Christopher Opara: It is well (30 days, 30 voices)


My brain took a break this morning and all I did to keep it working failed so I did what I do when this happens – Open my laptop and explore or write. From one corner of my mind I heard someone on television just mutter the phrase ‘it is well’ in response to a lamentation on how bad the female league of Nigerian football has become during the Channels TV Morning breakfast show that produced the popular “Oga at the top” phrase..


In our religiosity, ‘it is well’ stands for so many things but originated from a Christian hymn of the old time religion. These were the days before the ‘name it and claim it’ movement came in followed swiftly by the ‘die by fire’ brand of Christians. Those were the days when people believed that Christians were called to a life of persecution and hardship as the hymn says in part:


“Whatever my lot/ Thou has taught me to say/ it is well, it is well with my soul.”


And so they sang.


Just like Horatio Spafford, the writer of that hymn who faced much personal tragedy including the loss of his entire fortune in the Great Chicago Fire on the 18th Century and the death of his four children, we sing because we feel that no matter what happens, things would eventually be fine.


When life seems hard and everything seems set against one’s soul. When it seems as if the day can’t grow any worse but then it does. On your way home you see electricity everywhere only to get into your house and everything goes dark: PHCN just did their worst and they chose the wrong moment to do it: your mind spins from electricity to the political class and you can’t help but mutter: it is well.


Or maybe everyone else has light but yours has been disconnected: you’ve been getting crazy bills and couldn’t meet up with payment so you dared them to do their worst and they removed your wire from the electric pole – if only you had money to settle them when they came earlier in the day…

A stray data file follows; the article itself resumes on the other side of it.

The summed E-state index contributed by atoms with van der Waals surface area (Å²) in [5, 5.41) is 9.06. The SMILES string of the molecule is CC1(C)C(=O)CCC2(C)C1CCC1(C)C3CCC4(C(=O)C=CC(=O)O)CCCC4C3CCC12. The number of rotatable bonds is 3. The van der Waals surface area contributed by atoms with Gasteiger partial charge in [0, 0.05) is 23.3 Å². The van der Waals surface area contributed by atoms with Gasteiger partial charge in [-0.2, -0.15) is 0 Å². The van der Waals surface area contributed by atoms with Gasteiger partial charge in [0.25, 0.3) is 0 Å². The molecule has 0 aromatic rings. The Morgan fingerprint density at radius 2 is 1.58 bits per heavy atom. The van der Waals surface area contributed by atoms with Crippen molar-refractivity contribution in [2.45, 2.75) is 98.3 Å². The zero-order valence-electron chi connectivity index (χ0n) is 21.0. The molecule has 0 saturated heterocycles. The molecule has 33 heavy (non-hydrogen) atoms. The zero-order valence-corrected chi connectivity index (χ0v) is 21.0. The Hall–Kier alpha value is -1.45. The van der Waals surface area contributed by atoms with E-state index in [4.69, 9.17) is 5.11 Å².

Have you ever watched a powerful person act with impunity and dare the rest of you to challenge him? Perched gingerly on an okada and one of those agberos pursues you hotly as though he wants to snatch your bag but all he wants is to take the helmet from your head which he does and the action makes the rider to park well by the gutter and beg him to accept N50 and return the helmet. It is well.

Or a policeman who stops your car in traffic and asks you to find something for the boys but all you have on you is N200 which would get you bread and eggs from the mai-shai if Theresa can sell you airtime recharge cards on ‘credit’ so you try to smooth-talk your way out of the situation but end up getting delayed unnecessarily and still part with the N200: it is well.


‘It is well’ is the senior brother of ‘na wa o’, another Nigerian phrase that expresses surprised frustration. It is well is like a resolution, a statement of fortitude that although things are not okay at the moment, they would soon be. You don’t have to be a believer to say it, you don’t even have to understand it – just say it is well.


Or when misfortune falls on someone you know and they are trying to tell you how their lastborn took ill and died at the hospital as a result of fake drugs. You offer condolences and say ‘sorry’ as though you were somehow responsible for the loss but just outside their house you meet other friends and you all exchange tales of how the same misfortune almost befell you but for some sleight of fate; with nothing left to say, one of you offers as a parting shot: it is well, and the rest mutter “abi o” and you all depart.


But in actuality, It is well is a denial of reality, a denial of what is and embrace of what might be. It is well is what we say when we have nothing to say or too much to say as the case may be. It is well is not just another phrase, it is the confirmation that it will be well, it may be well but right now: it is not well.


Whatever you go through today, just say ‘it is well’ and smile because somehow we just know that it will indeed be well.


30 Days 30 Voices series is an opportunity for young Nigerians from across the world to share their stories and experiences – creating a meeting point where our common humanity is explored. 

Op-ed pieces and contributions are the opinions of the writers only and do not represent the opinions of Y!/YNaija

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